In 2020, the Coalition cut $ 84 million in funding to the country’s public broadcaster (ABC) and attacked the integrity of journalists. Meanwhile, Australian Federal Police raided the houses seasoned investigative journalists involved in uncovering files documenting Australian war crimes in Afghanistan.
One thing must be clear. This code is not intended to create a more democratic media or to help journalists.
The Media, Entertainment and Arts Alliance (MEAA), the union representing journalists in Australia, supports the bargaining code. In one Press release, MEAA Media Chairman Marcus Strom called it a good first step, saying that “for nearly two decades, Google and Facebook have made huge fortunes through the aggregation of content that d ‘others have created and for which others have paid’.
So far, the union has framed its support in terms of increasing incomes for employers, while arguing that smaller and regional outlets need to get a cut. Journalists now need a similar guarantee that the income will support quality journalism and improve their working conditions.
Journalists also need protections from social media giants. When Facebook removed access to news content, journalists were excluded from what has become an important part of their job. This is particularly damaging for freelance journalists, who rely on social networking sites to promote their work.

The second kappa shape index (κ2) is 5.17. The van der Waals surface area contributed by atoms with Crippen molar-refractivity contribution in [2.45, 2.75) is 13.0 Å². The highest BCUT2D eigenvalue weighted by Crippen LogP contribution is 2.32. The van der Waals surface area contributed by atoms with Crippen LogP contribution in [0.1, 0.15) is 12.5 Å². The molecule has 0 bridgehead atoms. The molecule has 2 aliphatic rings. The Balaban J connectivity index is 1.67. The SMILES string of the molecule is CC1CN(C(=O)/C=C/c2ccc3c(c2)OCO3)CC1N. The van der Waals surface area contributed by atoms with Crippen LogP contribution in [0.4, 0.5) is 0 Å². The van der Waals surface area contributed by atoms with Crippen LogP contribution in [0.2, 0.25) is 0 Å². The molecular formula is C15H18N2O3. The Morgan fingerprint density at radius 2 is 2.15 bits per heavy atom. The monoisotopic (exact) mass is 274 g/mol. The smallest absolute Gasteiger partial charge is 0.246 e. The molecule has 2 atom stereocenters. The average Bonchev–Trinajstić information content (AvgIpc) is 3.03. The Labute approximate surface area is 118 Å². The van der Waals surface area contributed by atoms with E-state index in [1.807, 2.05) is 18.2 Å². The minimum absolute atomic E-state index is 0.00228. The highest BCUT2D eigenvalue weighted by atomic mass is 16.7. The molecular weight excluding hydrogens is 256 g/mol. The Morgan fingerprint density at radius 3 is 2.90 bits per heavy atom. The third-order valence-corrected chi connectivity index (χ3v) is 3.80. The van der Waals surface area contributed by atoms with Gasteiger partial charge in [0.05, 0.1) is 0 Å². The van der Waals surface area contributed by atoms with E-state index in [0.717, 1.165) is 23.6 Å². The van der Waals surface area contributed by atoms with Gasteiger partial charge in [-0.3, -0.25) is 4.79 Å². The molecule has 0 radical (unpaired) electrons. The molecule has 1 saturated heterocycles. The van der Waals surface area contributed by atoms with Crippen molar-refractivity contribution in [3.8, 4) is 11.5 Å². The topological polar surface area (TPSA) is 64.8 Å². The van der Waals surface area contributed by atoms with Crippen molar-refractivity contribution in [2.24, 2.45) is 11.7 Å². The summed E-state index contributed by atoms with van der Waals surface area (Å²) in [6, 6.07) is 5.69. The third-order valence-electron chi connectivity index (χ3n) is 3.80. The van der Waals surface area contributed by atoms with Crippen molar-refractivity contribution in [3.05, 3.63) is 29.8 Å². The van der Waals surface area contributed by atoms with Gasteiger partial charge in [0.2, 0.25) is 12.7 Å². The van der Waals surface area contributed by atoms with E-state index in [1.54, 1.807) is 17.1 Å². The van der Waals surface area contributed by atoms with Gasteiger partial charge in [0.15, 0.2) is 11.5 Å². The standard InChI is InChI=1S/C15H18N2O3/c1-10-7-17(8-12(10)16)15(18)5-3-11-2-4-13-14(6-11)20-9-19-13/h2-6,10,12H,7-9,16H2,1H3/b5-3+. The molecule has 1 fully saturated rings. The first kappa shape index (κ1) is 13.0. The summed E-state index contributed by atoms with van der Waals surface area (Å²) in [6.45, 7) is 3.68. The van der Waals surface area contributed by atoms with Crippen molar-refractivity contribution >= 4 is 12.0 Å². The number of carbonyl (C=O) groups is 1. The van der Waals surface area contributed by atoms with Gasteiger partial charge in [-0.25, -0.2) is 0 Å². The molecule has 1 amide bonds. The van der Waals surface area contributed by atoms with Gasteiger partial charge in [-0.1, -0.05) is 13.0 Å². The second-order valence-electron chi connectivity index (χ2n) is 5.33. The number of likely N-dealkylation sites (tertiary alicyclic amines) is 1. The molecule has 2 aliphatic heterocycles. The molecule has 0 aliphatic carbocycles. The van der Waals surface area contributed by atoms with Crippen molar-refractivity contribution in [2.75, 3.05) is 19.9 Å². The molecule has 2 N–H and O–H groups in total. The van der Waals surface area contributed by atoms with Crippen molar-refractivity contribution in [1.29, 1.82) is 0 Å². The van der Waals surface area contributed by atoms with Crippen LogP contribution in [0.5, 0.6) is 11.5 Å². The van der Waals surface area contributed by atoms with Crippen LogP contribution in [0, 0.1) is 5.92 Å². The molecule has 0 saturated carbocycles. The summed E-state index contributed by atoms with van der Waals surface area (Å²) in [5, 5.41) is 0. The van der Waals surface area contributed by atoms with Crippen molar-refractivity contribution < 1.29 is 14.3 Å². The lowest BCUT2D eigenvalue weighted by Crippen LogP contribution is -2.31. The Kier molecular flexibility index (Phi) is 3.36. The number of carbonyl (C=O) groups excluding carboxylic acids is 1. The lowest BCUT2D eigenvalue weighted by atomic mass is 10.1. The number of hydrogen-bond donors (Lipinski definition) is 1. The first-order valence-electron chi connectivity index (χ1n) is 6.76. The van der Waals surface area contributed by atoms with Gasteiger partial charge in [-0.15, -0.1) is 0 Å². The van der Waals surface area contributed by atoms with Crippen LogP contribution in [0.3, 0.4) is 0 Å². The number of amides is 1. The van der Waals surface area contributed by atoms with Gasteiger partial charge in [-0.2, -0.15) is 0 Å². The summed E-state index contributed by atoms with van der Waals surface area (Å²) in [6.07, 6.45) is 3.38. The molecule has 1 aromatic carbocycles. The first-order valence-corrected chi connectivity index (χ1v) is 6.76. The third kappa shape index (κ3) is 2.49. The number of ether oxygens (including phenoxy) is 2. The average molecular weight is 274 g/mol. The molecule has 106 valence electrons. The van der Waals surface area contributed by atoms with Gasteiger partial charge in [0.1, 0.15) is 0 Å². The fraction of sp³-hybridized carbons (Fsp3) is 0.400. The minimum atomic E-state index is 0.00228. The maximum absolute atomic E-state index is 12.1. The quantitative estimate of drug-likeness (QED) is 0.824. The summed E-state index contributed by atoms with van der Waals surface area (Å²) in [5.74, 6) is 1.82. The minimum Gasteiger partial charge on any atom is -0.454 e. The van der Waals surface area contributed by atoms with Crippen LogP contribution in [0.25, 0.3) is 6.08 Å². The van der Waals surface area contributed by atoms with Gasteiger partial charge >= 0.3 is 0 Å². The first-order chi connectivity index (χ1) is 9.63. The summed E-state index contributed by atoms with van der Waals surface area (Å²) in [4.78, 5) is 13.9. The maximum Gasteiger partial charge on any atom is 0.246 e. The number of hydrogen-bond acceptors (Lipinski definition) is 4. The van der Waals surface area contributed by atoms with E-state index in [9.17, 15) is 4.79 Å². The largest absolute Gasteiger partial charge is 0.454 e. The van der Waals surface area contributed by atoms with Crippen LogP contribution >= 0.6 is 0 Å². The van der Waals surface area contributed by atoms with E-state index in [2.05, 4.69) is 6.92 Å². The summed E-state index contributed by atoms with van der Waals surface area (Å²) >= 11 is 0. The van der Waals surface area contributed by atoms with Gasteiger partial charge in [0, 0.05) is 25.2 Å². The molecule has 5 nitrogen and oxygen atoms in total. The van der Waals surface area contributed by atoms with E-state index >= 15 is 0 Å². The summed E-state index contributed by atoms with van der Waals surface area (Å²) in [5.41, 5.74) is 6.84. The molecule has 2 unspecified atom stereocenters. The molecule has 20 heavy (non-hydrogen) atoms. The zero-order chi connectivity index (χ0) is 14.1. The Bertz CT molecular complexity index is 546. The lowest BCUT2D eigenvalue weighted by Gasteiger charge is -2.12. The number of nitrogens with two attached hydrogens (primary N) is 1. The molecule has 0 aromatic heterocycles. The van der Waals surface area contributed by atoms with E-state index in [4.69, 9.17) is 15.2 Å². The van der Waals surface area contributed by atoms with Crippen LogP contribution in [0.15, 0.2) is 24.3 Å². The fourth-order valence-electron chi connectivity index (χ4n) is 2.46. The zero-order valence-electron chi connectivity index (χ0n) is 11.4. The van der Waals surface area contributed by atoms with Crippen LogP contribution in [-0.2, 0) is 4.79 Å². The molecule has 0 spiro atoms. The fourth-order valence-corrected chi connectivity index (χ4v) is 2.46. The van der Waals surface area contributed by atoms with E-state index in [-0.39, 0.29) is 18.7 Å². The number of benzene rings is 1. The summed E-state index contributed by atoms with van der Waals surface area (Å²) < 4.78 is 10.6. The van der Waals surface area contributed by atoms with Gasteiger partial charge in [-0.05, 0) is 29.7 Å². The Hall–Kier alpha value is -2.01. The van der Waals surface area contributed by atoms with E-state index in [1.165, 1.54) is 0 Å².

While workforce issues related to Australia’s latest move to regulate tech capital have been largely overlooked, there are significant signs that journalists are organizing. In 2017, Fairfax journalists launched a to hit oppose job losses and calling for greater investment in journalism. Australian journalists and information professionals can also learn from a trend in the United States that has seen more than fifty news companies succeed. unionization voice since 2015.
Despite all the deep problems with the Australian news media, without paid journalists many of us would know little about the current events unfolding beyond our doors. This is why the dispute between the Australian government and Facebook was not just a fight between old and new capital. It was also a struggle for access to information that will affect the livelihoods of journalists.
Regardless of who is ultimately seen as the winner between Facebook, the Australian government and the old media companies, journalists will face continued threats to their jobs and conditions. The only way to win is to fight back.